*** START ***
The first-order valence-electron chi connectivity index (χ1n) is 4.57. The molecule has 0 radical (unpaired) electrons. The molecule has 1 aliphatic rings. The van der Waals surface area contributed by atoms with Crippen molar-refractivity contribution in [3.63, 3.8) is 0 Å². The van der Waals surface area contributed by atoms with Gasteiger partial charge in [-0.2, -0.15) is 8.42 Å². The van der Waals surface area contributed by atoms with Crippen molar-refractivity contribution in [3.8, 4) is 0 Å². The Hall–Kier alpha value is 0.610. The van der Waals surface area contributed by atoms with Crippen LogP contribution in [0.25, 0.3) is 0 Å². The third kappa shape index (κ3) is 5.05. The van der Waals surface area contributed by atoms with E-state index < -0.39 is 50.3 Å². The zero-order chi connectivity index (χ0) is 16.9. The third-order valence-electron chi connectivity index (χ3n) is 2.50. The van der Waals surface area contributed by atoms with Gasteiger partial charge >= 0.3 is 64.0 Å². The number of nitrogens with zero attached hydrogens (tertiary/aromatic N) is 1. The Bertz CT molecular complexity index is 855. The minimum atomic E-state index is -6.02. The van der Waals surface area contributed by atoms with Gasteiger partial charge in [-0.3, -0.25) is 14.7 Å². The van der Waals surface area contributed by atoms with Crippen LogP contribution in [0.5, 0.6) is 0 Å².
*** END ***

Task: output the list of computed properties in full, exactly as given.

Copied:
The first-order valence-electron chi connectivity index (χ1n) is 4.57. The molecule has 0 radical (unpaired) electrons. The molecule has 1 aliphatic rings. The van der Waals surface area contributed by atoms with Crippen molar-refractivity contribution in [3.63, 3.8) is 0 Å². The van der Waals surface area contributed by atoms with Gasteiger partial charge in [-0.2, -0.15) is 8.42 Å². The van der Waals surface area contributed by atoms with Crippen molar-refractivity contribution in [3.8, 4) is 0 Å². The Hall–Kier alpha value is 0.610. The van der Waals surface area contributed by atoms with Crippen LogP contribution in [0.25, 0.3) is 0 Å². The third kappa shape index (κ3) is 5.05. The van der Waals surface area contributed by atoms with E-state index < -0.39 is 50.3 Å². The zero-order chi connectivity index (χ0) is 16.9. The third-order valence-electron chi connectivity index (χ3n) is 2.50. The van der Waals surface area contributed by atoms with Gasteiger partial charge >= 0.3 is 64.0 Å². The number of nitrogens with zero attached hydrogens (tertiary/aromatic N) is 1. The Bertz CT molecular complexity index is 855. The minimum atomic E-state index is -6.02. The van der Waals surface area contributed by atoms with Gasteiger partial charge in [-0.3, -0.25) is 14.7 Å². The van der Waals surface area contributed by atoms with Crippen LogP contribution in [0.5, 0.6) is 0 Å².